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There is something really special about a well-written missionary biography. The story, amazing. The struggles, breathtaking. The triumph of the Lord, it just makes you want to lift your hands and shout, "Glory!"

Here are a couple of missionaries that I have recently read about that were very encouraging.*

I read one about a Japanese pastor who lived during WWII. During that time he was called up to be an interpreter in a POW camp since he spoke English. While there, he witnessed horrible brutalities against the POWs and decided that, while he was Japanese and was rooting for his country to win the war, he could not participate in the beatings or cruelty. Instead, he would do whatever he could to help those in need (like smuggle in medicines), pray with the prisoners, and be a gentle face in the crowd of anger and hate. By doing this he lived out his faith and loved his neighbor as himself.

I really appreciated this man's testimony because it spoke of his fear. Sometimes he even felt paralyzed by it, but he doggedly continued. He knew what he was doing was right and believed that God would protect him. At the end of the war, his wife and daughter were both killed in the bombing of Hiroshima. There was no trace of his home, or them, to be found.

His was a great example of laying your life down for God, and, regardless of what He asks, or allows to happen to you, choosing to say, "You are still good and I will follow you."

Another missionary I read about fought back against the sex trade in Chinatown during the turn of the century. She, as a single woman, would get up at any time day or night and go on a rescue. She stood unwaveringly and fought back against those who would seek to recapture the women. She lived through the San Francisco earthquake, and when she and the ladies had to quickly evacuate, she realized later that they had neglected to bring the papers showing that the woman were free. So, she went back. Back into danger, fire and looting. Back into an unsafe building. Because she believed that freedom was more important.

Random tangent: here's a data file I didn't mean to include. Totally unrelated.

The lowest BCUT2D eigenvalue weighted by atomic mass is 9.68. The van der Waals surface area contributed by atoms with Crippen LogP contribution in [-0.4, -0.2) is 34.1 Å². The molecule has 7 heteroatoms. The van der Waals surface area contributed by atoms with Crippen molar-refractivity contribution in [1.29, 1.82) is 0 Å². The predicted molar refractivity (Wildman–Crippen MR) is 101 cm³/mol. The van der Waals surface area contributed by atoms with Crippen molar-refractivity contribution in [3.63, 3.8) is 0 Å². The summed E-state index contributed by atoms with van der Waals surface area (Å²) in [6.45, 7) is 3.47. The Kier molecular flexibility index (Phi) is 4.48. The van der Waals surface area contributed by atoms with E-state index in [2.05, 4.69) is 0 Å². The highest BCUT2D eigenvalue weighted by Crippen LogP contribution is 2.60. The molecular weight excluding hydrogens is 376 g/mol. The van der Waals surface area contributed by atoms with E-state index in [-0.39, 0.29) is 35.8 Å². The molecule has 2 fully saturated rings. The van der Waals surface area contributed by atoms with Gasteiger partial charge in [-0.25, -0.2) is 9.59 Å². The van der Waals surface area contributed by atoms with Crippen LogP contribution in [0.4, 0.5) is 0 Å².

These are just two of the thousands and thousands of people who have laid their lives down for the gospel. People who experience suffering and despair, but instead of crumpling, find themselves pulling on their Everlasting Lord and standing strong. I find it amazing and heartening.

I read this quote from another collection of stories about missionaries and it really jumped out at me:

Ministry life is often fraught with disappointment. God sometimes allows what seem to be horrendously unfair, sinful, or terrifying circumstances — even major breakdowns in relationships with fellow believers (see Paul and Barnabas in the book of Acts) — in order to move his people into places they would never have considered going before. He has to make the current situation completely untenable, almost physically break Christians out of their comfort zones, before they will leave what is known for the unknown, their dreams for his.

Over the years, and through the biographies I've read I've often questioned how God could let his people struggle like that. Why not pave their lives in gold and have them preach it? But, reading that, and knowing how much my own life has changed with my struggles, I see just a bit why God allows these things to happen.

This is supposed to be an encouraging post, so I'll end with this: through all our valleys and dark places we wander, God is with us. He might be pointing us in a new, difficult, undreamt of place, but he is guiding and leading us. May it be, that while we might not have biographies written about us, if we did, they would bring encouragement and peace to all who read.


*The above biographies will not show up in future Sonlight programs as our review team didn't feel they were up to the Sonlight standard for various reasons. But the stories of these missionaries (and many others!) are definitely worth telling. If you are looking for excellent biographies about missionaries, I encourage you to check out Core F for a great selection of books about remarkable people walking before the Lord. I loved going through that year and the most memorable part were the missionary biographies.

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